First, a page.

Learning-to-learn Skills for Lifelong Learning: Some Implications for Curriculum Development and Teacher Education

Year: 2000


Type of paper: Abstract refereed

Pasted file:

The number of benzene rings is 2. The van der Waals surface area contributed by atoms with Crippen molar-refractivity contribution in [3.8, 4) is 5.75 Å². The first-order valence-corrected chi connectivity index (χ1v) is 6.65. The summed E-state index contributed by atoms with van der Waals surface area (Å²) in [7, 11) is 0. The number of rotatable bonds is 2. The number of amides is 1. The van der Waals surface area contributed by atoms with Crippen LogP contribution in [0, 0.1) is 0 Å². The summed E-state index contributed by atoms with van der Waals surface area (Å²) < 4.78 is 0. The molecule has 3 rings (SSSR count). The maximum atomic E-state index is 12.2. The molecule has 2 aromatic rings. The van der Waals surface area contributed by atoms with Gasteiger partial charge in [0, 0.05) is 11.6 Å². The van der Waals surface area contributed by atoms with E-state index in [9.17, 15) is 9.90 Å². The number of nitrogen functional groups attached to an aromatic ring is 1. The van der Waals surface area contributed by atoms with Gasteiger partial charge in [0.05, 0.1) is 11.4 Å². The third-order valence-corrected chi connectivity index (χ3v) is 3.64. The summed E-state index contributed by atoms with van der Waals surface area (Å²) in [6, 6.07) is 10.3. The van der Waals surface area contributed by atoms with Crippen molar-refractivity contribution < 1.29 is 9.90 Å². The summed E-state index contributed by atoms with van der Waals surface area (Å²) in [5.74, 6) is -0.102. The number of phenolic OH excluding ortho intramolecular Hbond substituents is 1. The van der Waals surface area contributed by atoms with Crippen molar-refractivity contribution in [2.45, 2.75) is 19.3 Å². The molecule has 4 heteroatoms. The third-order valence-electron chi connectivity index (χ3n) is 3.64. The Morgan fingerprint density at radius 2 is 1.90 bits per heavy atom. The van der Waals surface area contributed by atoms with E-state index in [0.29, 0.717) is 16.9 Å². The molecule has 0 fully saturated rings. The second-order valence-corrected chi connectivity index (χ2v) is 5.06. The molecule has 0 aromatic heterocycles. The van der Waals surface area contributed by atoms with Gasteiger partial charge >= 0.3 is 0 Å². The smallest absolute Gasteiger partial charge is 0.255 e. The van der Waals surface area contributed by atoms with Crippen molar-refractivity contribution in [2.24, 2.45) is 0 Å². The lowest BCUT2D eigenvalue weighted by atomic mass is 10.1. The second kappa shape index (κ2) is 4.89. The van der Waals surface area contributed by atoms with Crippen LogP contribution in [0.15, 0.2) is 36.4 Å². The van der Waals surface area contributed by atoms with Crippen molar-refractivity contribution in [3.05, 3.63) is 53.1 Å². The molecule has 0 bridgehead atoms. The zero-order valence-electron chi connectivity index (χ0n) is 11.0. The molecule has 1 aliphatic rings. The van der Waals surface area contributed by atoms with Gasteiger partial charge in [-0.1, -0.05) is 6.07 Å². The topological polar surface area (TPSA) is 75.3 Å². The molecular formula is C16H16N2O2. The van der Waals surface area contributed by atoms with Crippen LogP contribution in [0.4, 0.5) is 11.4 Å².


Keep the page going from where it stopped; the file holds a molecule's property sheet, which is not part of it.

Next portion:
Lifelong learning has become the catch-cry of the new millenium and is a major issue on account of continuing technological and social change and the need for maintenance of skill and knowledge currency. Numerous articles have emerged which involve socio-political analyses of the reasons for and different approaches to lifelong learning. Largely missing are articles which consider the acquisition of learning-to-learn skills which are essential for more efficient learning to keep abreast of the volumes of new information which are likely to be encountered in an information age and knowledge society. This paper examines the reasons why learning-to-learn strategies and skills are pivotal in effective lifelong learning. It considers the possibilities of effective acquisition of learning-to-learn skills in the workplace in the light of emerging research which indicate that the workplace may be a far from ideal place for the acquisition for certain types of knowledge/skills. The conclusion drawn is that, for reasons of access and equity, schools will need to be sites for the teaching of effective learning skills in the important early stages. The implications of this in terms of curriculum development and teacher education, both pre- and in-service, are explored in this paper.